J. L. Witterick

Based on a true story, J. L. Witterick's My Mother's Secret finds a mother-daughter duo simultaneously sheltering an array of guests in conflict, unbeknownst to one another: not only two Jewish families in hiding, but a fleeing Nazi soldier as well. The clever mother Franciszka and witty daughter Helena prove exhilarating heroes, and their story an enlightening look at Sokal, Poland during a decisive moment in world history. This week Witterick celebrates some strong female protagonists akin to her own, and deep insights into war-torn states.

 



The Hunger Games
By Suzanne Collins

"I loved the pace of this story. Collins makes you feel like you know the characters intimately, despite the use of very little description. What a talent! I read this book five times so I could learn from her style for my own writing."

 

 



The Breadwinner
By Deborah Ellis

"This is a classic for me. I was inspired by the resourcefulness of the main character, Parvana, a girl who finds a way to provide for her family despite the overwhelming unreasonableness of her surroundings. Reading this story, you cannot help feeling empathy for the plight of women and children in Afghanistan."

 



I Am Malala
By Malala Yousafzai

"Anyone who survives a gunshot to the head and then writes a book to speak for change through peaceful means deserves to have her story read. I was so impressed by this girl. She reminds us that greatness comes in all shapes, sizes, and ages."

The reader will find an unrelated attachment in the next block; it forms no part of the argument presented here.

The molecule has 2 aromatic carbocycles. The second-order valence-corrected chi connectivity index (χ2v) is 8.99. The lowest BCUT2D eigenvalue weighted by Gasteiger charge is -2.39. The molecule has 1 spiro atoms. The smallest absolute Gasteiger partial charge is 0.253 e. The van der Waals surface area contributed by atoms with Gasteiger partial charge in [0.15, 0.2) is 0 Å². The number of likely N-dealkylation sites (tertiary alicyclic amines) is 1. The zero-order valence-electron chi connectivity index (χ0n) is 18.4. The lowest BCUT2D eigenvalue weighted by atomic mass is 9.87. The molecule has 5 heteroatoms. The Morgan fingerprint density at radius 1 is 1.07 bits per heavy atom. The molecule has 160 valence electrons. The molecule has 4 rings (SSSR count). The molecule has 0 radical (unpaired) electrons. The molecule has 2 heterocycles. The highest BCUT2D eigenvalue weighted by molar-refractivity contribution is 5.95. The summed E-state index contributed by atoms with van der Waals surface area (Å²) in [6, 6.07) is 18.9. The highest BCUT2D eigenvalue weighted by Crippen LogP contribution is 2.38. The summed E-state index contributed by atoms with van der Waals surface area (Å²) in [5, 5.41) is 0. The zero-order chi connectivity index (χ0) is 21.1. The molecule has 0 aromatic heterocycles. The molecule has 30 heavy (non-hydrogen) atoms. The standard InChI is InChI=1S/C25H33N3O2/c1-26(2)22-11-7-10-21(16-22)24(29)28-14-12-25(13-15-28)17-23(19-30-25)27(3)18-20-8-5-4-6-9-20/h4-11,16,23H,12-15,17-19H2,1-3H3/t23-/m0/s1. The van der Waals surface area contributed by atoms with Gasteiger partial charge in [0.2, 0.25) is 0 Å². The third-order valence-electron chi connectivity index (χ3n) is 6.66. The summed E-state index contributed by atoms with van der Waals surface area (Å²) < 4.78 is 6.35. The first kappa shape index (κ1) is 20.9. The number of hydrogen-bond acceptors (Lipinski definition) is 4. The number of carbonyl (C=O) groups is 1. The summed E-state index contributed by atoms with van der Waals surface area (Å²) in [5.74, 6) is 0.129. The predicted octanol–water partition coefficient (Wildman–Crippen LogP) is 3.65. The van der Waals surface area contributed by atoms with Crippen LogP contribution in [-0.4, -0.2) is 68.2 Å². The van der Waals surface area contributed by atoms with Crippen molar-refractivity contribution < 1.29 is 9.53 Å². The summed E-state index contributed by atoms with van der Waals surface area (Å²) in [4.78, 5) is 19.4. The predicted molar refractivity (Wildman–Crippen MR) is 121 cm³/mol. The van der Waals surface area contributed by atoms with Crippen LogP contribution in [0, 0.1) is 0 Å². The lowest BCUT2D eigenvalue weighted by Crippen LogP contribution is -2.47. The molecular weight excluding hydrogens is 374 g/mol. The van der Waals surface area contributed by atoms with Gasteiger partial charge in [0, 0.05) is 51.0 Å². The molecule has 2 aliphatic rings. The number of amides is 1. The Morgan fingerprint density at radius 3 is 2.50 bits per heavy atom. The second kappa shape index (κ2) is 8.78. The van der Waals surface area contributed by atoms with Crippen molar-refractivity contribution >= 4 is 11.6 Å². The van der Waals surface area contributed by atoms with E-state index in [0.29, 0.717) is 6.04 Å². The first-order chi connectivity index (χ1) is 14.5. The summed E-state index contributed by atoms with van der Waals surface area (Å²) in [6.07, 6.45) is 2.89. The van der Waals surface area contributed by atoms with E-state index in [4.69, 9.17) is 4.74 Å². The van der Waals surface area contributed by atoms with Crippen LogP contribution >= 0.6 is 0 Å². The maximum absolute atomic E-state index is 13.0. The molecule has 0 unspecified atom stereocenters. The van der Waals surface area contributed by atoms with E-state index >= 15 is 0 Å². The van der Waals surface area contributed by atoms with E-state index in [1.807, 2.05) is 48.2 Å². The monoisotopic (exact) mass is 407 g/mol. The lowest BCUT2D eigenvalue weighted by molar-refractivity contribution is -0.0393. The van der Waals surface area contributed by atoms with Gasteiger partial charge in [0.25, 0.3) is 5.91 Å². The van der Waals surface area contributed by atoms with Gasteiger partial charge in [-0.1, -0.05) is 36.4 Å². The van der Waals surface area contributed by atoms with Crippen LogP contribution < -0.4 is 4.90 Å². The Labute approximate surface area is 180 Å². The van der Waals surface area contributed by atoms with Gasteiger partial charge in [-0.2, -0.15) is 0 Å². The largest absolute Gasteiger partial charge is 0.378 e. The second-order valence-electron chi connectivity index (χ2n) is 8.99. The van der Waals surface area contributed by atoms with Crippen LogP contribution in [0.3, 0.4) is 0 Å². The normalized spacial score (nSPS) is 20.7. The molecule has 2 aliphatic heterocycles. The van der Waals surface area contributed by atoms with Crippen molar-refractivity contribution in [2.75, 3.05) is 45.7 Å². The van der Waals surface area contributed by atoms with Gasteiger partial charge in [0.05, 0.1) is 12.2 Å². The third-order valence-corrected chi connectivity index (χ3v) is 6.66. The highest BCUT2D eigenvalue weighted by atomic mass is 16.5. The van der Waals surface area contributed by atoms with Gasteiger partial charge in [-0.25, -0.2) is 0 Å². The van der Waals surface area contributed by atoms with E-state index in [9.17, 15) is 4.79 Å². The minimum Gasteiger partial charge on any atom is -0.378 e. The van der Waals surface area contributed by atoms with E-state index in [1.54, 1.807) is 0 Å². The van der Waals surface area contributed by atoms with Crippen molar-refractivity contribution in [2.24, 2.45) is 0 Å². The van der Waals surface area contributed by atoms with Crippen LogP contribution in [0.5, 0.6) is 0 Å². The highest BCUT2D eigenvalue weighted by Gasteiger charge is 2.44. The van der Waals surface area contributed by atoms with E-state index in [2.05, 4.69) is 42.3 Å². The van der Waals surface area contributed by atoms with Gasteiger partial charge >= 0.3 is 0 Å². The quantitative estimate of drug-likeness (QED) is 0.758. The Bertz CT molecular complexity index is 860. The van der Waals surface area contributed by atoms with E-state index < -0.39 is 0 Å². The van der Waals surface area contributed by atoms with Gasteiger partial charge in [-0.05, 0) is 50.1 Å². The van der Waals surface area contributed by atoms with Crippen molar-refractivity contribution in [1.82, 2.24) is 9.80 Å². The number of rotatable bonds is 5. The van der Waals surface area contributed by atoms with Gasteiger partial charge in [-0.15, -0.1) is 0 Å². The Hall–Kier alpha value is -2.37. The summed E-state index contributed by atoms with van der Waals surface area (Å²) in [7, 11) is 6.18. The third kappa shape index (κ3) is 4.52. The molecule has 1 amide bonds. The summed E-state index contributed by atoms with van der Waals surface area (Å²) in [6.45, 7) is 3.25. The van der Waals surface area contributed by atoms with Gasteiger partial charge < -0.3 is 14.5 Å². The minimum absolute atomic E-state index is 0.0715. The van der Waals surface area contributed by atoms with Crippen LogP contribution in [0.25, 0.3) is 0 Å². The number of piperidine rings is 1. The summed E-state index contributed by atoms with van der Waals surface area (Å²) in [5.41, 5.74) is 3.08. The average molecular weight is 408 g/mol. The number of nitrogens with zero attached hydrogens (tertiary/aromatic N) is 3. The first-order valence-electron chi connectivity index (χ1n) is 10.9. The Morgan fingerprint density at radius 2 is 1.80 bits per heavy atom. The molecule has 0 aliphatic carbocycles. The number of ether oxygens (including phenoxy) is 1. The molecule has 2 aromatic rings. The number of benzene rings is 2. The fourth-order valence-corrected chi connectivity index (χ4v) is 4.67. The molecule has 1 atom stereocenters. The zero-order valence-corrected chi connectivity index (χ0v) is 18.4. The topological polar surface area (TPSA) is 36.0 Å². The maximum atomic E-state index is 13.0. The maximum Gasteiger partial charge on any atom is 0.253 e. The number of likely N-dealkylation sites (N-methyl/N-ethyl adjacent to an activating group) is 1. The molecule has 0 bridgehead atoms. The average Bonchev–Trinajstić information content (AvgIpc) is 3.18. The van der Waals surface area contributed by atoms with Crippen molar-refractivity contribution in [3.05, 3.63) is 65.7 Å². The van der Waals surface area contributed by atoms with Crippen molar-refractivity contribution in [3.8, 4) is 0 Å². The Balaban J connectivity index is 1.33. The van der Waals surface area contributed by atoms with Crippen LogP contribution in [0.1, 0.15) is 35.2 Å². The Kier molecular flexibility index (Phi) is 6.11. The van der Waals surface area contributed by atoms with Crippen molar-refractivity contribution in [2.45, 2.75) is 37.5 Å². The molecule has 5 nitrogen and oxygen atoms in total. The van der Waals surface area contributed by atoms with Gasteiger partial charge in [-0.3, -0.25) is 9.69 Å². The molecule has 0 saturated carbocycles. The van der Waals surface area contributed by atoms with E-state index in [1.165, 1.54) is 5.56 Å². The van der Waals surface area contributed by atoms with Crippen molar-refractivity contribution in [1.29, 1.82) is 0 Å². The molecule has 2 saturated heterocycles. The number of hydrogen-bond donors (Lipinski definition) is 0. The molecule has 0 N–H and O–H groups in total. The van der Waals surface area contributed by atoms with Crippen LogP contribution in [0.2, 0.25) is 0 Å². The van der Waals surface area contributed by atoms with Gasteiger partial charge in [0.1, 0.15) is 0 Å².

Unbroken: A World War II Story of Survival, Resilience, and Redemption
By Laura Hillenbrand

"The title of this book, by the author of Seabiscuit, does a good job of describing the essence of the story. I am drawn to stories of struggle and triumph, so this story naturally appeals to me. Although the book is factual in nature, Hillenbrand provides many insights into human behavior -- even suggesting that war can make a hero of someone who may never have been one otherwise."

 

April 17: "In less than three years, both GM and Chrysler would be bankrupt, and a resurgent Ford would wow Wall Street..."

Donna Tartt's The Goldfinch is the winner of the 2014 Pulitzer Prize for Fiction. James Parker calls this Dickensian coming-of-age novel "an enveloping…

advertisement
Books, CDs, DVDs to know about now
Poems That Make Grown Men Cry

And women too.  Luminaries from Colin Firth to Nick Cave and Jonathan Franzen chose the poems that bring them to tears, and the result is a stunning collection of poignant verse from writers like Auden, Whitman, Bishop, Larkin, Neruda and many others.  Warning: choking-up hazard.

The King of Pain

Trapped beneath his entertainment system, reality TV mastermind Rick Salter reflects on his life and tries to piece together the events of the previous evening. Seth Kaufman’s romp is an outrageous meditation on pain and entertainment in a deranged world in which the two are often interchangeable.

The Good Inn

Frank Black, frontman for the Pixies, has written a transgressive historical fiction with shades of Thomas Pynchon (focused as it is on the history of explosives and cinematic pornography), all set in a hallucinatory Edwardian Europe.